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Why Gold Fields Could Outperform

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·5 min read
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Gold price outlook

Global growth this year has already been impacted by the negative effects of the coronavirus outbreak, as the Organization for Economic Cooperation and Development warned on Monday.

In response, the OECD cut its forecast on global GDP growth by 0.5 percentage points to 2.4%, which is the lowest rate since the Great Recession.


To defend the global economy from the threat represented by cutbacks in the manufacturing and service sectors, as well as restrictions to the free movement of goods, services and people, central banks may take action through interest rates cuts and other monetary policies.

The European Central Bank is monitoring the situation and doesn't exclude the possibility of intervening with ad hoc measures to contain the headwinds from the new coronavirus.

In China, the central bank and major lenders also lowered loan rates in February to stimulate the economy, which has been heavily disrupted by the epidemic.

Lower interest rates promote the creation of a favorable environment for investments in gold, as the precious metal serves as a safe-haven investment.

On the tailwinds of this, we may witness a surge in the price of the yellow metal, which traded at $1,594.80 per troy ounce on the Comex futures market and at $1,599.65 per troy ounce on the London bullion market at close on Monday, up 4.8% year to date.

Gold Fields

U.S. publicly traded gold producers offer a compelling way to take advantage of the gold bull market.

Sell-side analysts on Wall Street foresee that American Depositary Receipts of Gold Fields Ltd. (NYSE:GFI) will not only trade higher but will also do better than most competitors in the mining industry. Wall Street analysts have given the stock an overweight recommendation rating with a $7.05 price target, reflecting a 13.7% gain from Monday's price of $6.20.

The South African operator has total gold reserves of almost 50 million ounces and has already topped the industry in the past 52 weeks as the stock soared 60% following a 22% rise in the price of the commodity. Meanwhile, the Van Eck Vectors Gold Miners exchange-traded funds (GDX) was up 26%. The Van Eck Vectors Gold Miners exchange-traded funds index is the benchmark for the industry.

Nonetheless, the stock still appears cheap as its share price trades well below the 50-day simple moving average line and only slightly above the 100- and 200-day SMA lines. The share price is also a bit beyond the middle point of the 52-week range of $3.57 to $7.90.

The price-book ratio of 1.82 is higher than the industry median of 1.33, but the enterprise value-Ebitda ratio, which gold miners' investors also use to ascertain whether a company is cheap or not, scores 5.03 versus the industry median of 8.16.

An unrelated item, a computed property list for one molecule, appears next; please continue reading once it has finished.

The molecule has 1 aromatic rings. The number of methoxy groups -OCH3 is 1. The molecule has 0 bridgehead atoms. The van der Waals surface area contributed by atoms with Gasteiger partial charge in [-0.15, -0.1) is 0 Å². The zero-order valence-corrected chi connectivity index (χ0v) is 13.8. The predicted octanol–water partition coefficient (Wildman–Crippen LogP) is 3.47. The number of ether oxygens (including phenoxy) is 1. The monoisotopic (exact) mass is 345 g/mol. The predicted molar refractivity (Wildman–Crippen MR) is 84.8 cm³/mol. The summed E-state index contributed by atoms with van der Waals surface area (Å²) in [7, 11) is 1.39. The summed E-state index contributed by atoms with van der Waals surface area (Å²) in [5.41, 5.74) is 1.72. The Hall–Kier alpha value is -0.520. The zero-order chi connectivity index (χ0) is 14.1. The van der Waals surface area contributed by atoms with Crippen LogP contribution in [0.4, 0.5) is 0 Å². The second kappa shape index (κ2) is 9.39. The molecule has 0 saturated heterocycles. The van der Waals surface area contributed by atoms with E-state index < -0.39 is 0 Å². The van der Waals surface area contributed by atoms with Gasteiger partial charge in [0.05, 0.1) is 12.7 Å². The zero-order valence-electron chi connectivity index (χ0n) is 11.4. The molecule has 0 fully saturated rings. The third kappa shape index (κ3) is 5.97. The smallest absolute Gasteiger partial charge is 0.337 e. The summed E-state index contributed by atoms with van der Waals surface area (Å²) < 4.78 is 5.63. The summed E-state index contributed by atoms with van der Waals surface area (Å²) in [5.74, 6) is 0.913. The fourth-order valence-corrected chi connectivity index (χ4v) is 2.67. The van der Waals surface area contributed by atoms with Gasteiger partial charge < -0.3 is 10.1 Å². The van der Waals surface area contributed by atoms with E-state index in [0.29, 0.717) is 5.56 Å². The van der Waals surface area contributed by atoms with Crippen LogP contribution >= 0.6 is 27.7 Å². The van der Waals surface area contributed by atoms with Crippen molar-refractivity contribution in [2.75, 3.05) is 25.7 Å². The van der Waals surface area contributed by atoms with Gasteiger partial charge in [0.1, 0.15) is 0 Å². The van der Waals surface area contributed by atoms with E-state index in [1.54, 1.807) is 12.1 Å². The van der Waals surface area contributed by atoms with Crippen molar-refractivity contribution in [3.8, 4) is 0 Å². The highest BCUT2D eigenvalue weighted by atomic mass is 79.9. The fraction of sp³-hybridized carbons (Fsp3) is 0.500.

From its assets located in Chile, Peru, Ghana, South Africa and Western Australia, Gold Fields mined nearly 2.2 million ounces of attributable gold equivalent in 2019, which marked an 8% increase from 2.04 million ounces produced in 2018. The production surpassed the higher limit of the range of the company's guidance of 2.13 million to 2.18 million ounces.

Higher throughput reflected in lower all-in costs (aka AIC) of $1,064 per ounce in 2019, down 9% from $1,173 per ounce in 2018 and below the lower limit of the company's guidance range of $1,075 to $1,095.

Thanks to strong operational performance, the end of large capital expenditures for major projects and higher realized gold price per ounce, the activities generated cash inflows of $249 million in 2019 versus outflows of $122 million in 2018.

The remarkable shift in the yearly result of net cash flow, along with proceeds from the divestiture of non-core assets and the successful refinancing of the debt through the issuance of new bonds and the replacement of old credit facilities agreements, reinforced the balance sheet of Gold Fields. Now it would take approximately one year for the company to repay all the outstanding debt using Ebitda compared to one and a half years as of Dec. 31, 2018.

Gold Fields guides for attributable production of 2.275 million to 2.315 million ounces of gold equivalent at an AIC of $1,035 to $1,055 per ounce, including additional expenditures at the new Salares Norte mining project in Chile (or $975 to $995 per ounce without Salares Norte).

Gold Fields may turn to capital markets to raise funds, perhaps through the issuance of new common stock, to help advancing the Chilean mining project, which is estimated to have a life of about eleven and a half years. The asset should start production of commercial gold in the first trimester of 2023. It will produce 450,000 ounces of gold annually over the first seven years and 355,000 ounces for the first 10 years. The all-in sustain cost is projected to range between $920 and $940 per ounce and capital spending is anticipated at approximately $630 million.

Disclosure: I have no positions in any security mentioned.

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This article first appeared on GuruFocus.